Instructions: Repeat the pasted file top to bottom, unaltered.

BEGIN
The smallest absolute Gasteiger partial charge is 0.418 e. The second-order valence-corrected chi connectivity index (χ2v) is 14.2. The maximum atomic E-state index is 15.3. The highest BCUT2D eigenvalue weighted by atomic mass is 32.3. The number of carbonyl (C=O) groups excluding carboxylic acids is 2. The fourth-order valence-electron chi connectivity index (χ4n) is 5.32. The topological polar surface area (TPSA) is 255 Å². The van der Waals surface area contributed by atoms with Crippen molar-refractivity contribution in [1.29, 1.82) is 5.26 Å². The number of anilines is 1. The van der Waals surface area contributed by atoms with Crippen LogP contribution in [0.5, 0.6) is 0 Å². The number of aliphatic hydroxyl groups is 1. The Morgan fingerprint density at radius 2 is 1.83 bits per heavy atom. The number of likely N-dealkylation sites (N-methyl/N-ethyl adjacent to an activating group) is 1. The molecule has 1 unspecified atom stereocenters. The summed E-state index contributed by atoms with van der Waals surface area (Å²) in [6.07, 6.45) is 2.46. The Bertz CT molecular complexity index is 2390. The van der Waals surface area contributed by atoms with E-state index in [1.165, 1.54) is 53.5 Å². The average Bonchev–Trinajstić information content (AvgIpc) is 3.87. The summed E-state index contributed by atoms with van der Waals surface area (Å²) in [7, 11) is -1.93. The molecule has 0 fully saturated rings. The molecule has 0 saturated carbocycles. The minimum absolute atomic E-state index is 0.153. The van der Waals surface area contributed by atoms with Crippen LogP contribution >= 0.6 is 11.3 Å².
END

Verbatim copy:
The smallest absolute Gasteiger partial charge is 0.418 e. The second-order valence-corrected chi connectivity index (χ2v) is 14.2. The maximum atomic E-state index is 15.3. The highest BCUT2D eigenvalue weighted by atomic mass is 32.3. The number of carbonyl (C=O) groups excluding carboxylic acids is 2. The fourth-order valence-electron chi connectivity index (χ4n) is 5.32. The topological polar surface area (TPSA) is 255 Å². The van der Waals surface area contributed by atoms with Crippen molar-refractivity contribution in [1.29, 1.82) is 5.26 Å². The number of anilines is 1. The van der Waals surface area contributed by atoms with Crippen LogP contribution in [0.5, 0.6) is 0 Å². The number of aliphatic hydroxyl groups is 1. The Morgan fingerprint density at radius 2 is 1.83 bits per heavy atom. The number of likely N-dealkylation sites (N-methyl/N-ethyl adjacent to an activating group) is 1. The molecule has 1 unspecified atom stereocenters. The summed E-state index contributed by atoms with van der Waals surface area (Å²) in [6.07, 6.45) is 2.46. The Bertz CT molecular complexity index is 2390. The van der Waals surface area contributed by atoms with E-state index in [1.165, 1.54) is 53.5 Å². The average Bonchev–Trinajstić information content (AvgIpc) is 3.87. The summed E-state index contributed by atoms with van der Waals surface area (Å²) in [7, 11) is -1.93. The molecule has 0 fully saturated rings. The molecule has 0 saturated carbocycles. The minimum absolute atomic E-state index is 0.153. The van der Waals surface area contributed by atoms with Crippen LogP contribution >= 0.6 is 11.3 Å².